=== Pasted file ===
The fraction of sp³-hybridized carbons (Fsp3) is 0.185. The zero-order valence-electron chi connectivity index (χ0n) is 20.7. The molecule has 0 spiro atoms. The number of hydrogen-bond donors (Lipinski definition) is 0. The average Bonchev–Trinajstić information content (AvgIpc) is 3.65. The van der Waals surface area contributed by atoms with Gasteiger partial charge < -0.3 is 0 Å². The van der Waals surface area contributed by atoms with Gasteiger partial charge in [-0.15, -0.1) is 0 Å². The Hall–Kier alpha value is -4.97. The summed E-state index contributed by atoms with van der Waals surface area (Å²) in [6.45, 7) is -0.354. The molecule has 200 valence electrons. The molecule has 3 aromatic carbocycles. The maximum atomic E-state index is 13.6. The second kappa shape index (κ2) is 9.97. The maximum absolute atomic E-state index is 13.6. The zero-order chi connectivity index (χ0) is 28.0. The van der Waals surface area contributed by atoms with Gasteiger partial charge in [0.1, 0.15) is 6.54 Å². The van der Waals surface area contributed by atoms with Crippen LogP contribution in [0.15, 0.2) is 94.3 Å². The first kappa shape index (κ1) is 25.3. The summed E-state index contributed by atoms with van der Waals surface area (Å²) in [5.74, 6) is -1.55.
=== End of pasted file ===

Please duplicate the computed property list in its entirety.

The fraction of sp³-hybridized carbons (Fsp3) is 0.185. The zero-order valence-electron chi connectivity index (χ0n) is 20.7. The molecule has 0 spiro atoms. The number of hydrogen-bond donors (Lipinski definition) is 0. The average Bonchev–Trinajstić information content (AvgIpc) is 3.65. The van der Waals surface area contributed by atoms with Gasteiger partial charge < -0.3 is 0 Å². The van der Waals surface area contributed by atoms with Gasteiger partial charge in [-0.15, -0.1) is 0 Å². The Hall–Kier alpha value is -4.97. The summed E-state index contributed by atoms with van der Waals surface area (Å²) in [6.45, 7) is -0.354. The molecule has 200 valence electrons. The molecule has 3 aromatic carbocycles. The maximum atomic E-state index is 13.6. The second kappa shape index (κ2) is 9.97. The maximum absolute atomic E-state index is 13.6. The zero-order chi connectivity index (χ0) is 28.0. The van der Waals surface area contributed by atoms with Gasteiger partial charge in [0.1, 0.15) is 6.54 Å². The van der Waals surface area contributed by atoms with Crippen LogP contribution in [0.15, 0.2) is 94.3 Å². The first kappa shape index (κ1) is 25.3. The summed E-state index contributed by atoms with van der Waals surface area (Å²) in [5.74, 6) is -1.55.